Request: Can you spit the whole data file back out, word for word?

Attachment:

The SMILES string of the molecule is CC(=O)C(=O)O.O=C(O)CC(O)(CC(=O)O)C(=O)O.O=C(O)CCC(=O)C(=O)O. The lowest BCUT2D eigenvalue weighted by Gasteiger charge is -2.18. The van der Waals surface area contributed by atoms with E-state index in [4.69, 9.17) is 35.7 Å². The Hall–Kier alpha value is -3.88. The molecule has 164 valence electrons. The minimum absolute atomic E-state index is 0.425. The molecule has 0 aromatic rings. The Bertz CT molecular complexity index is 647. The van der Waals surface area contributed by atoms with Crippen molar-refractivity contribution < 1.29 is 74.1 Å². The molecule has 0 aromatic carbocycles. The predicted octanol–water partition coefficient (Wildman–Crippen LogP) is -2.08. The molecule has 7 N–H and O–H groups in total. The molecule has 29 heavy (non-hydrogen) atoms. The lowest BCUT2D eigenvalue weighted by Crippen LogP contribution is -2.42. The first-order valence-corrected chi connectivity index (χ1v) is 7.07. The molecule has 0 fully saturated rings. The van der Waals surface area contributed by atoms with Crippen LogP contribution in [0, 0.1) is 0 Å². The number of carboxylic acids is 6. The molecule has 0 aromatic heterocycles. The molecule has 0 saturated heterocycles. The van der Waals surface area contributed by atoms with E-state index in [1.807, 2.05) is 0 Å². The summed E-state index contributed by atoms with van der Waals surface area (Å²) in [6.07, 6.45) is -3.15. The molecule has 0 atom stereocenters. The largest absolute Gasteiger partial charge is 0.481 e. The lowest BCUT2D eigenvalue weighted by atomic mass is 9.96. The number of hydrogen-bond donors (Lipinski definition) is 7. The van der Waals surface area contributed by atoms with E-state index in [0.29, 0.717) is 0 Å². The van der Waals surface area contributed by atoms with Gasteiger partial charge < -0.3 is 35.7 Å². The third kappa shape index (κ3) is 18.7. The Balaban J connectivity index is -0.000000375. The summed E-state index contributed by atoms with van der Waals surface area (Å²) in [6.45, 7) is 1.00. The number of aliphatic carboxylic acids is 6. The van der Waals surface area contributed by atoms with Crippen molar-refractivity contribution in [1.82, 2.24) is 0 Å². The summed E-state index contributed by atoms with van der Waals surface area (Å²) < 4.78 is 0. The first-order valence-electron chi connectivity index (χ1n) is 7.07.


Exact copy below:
The SMILES string of the molecule is CC(=O)C(=O)O.O=C(O)CC(O)(CC(=O)O)C(=O)O.O=C(O)CCC(=O)C(=O)O. The lowest BCUT2D eigenvalue weighted by Gasteiger charge is -2.18. The van der Waals surface area contributed by atoms with E-state index in [4.69, 9.17) is 35.7 Å². The Hall–Kier alpha value is -3.88. The molecule has 164 valence electrons. The minimum absolute atomic E-state index is 0.425. The molecule has 0 aromatic rings. The Bertz CT molecular complexity index is 647. The van der Waals surface area contributed by atoms with Crippen molar-refractivity contribution < 1.29 is 74.1 Å². The molecule has 0 aromatic carbocycles. The predicted octanol–water partition coefficient (Wildman–Crippen LogP) is -2.08. The molecule has 7 N–H and O–H groups in total. The molecule has 29 heavy (non-hydrogen) atoms. The lowest BCUT2D eigenvalue weighted by Crippen LogP contribution is -2.42. The first-order valence-corrected chi connectivity index (χ1v) is 7.07. The molecule has 0 fully saturated rings. The van der Waals surface area contributed by atoms with Crippen LogP contribution in [0, 0.1) is 0 Å². The number of carboxylic acids is 6. The molecule has 0 aromatic heterocycles. The molecule has 0 saturated heterocycles. The van der Waals surface area contributed by atoms with E-state index in [1.807, 2.05) is 0 Å². The summed E-state index contributed by atoms with van der Waals surface area (Å²) in [6.07, 6.45) is -3.15. The molecule has 0 atom stereocenters. The largest absolute Gasteiger partial charge is 0.481 e. The lowest BCUT2D eigenvalue weighted by atomic mass is 9.96. The number of hydrogen-bond donors (Lipinski definition) is 7. The van der Waals surface area contributed by atoms with E-state index in [0.29, 0.717) is 0 Å². The van der Waals surface area contributed by atoms with Gasteiger partial charge < -0.3 is 35.7 Å². The third kappa shape index (κ3) is 18.7. The Balaban J connectivity index is -0.000000375. The summed E-state index contributed by atoms with van der Waals surface area (Å²) in [6.45, 7) is 1.00. The number of aliphatic carboxylic acids is 6. The van der Waals surface area contributed by atoms with Crippen molar-refractivity contribution in [1.82, 2.24) is 0 Å². The summed E-state index contributed by atoms with van der Waals surface area (Å²) < 4.78 is 0. The first-order valence-electron chi connectivity index (χ1n) is 7.07.